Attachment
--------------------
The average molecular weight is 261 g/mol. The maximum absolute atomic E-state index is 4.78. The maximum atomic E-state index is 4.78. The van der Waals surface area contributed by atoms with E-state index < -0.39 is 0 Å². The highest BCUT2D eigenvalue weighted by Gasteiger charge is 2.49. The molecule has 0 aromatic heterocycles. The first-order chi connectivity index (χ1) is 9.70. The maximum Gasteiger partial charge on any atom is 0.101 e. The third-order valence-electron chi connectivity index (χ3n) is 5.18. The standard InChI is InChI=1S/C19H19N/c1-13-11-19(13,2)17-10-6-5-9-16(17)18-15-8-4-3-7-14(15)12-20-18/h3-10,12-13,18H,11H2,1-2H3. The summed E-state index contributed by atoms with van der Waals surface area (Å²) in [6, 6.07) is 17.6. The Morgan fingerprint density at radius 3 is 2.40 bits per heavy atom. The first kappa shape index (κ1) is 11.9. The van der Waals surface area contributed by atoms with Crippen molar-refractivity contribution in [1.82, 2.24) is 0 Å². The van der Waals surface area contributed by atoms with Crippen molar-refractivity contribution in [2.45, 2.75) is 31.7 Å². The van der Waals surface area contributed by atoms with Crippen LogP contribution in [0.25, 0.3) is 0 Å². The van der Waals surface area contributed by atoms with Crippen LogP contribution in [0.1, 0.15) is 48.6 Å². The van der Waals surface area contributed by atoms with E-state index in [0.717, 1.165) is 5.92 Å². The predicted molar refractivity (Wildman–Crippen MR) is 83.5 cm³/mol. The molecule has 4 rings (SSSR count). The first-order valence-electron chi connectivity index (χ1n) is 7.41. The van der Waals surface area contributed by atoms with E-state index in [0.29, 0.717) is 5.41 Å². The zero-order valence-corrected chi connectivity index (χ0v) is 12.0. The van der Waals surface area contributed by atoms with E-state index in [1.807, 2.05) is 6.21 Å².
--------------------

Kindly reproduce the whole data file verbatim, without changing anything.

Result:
The average molecular weight is 261 g/mol. The maximum absolute atomic E-state index is 4.78. The maximum atomic E-state index is 4.78. The van der Waals surface area contributed by atoms with E-state index < -0.39 is 0 Å². The highest BCUT2D eigenvalue weighted by Gasteiger charge is 2.49. The molecule has 0 aromatic heterocycles. The first-order chi connectivity index (χ1) is 9.70. The maximum Gasteiger partial charge on any atom is 0.101 e. The third-order valence-electron chi connectivity index (χ3n) is 5.18. The standard InChI is InChI=1S/C19H19N/c1-13-11-19(13,2)17-10-6-5-9-16(17)18-15-8-4-3-7-14(15)12-20-18/h3-10,12-13,18H,11H2,1-2H3. The summed E-state index contributed by atoms with van der Waals surface area (Å²) in [6, 6.07) is 17.6. The Morgan fingerprint density at radius 3 is 2.40 bits per heavy atom. The first kappa shape index (κ1) is 11.9. The van der Waals surface area contributed by atoms with Crippen molar-refractivity contribution in [1.82, 2.24) is 0 Å². The van der Waals surface area contributed by atoms with Crippen molar-refractivity contribution in [2.45, 2.75) is 31.7 Å². The van der Waals surface area contributed by atoms with Crippen LogP contribution in [0.25, 0.3) is 0 Å². The van der Waals surface area contributed by atoms with Crippen LogP contribution in [0.1, 0.15) is 48.6 Å². The van der Waals surface area contributed by atoms with E-state index in [0.717, 1.165) is 5.92 Å². The predicted molar refractivity (Wildman–Crippen MR) is 83.5 cm³/mol. The molecule has 4 rings (SSSR count). The first-order valence-electron chi connectivity index (χ1n) is 7.41. The van der Waals surface area contributed by atoms with E-state index in [0.29, 0.717) is 5.41 Å². The zero-order valence-corrected chi connectivity index (χ0v) is 12.0. The van der Waals surface area contributed by atoms with E-state index in [1.807, 2.05) is 6.21 Å².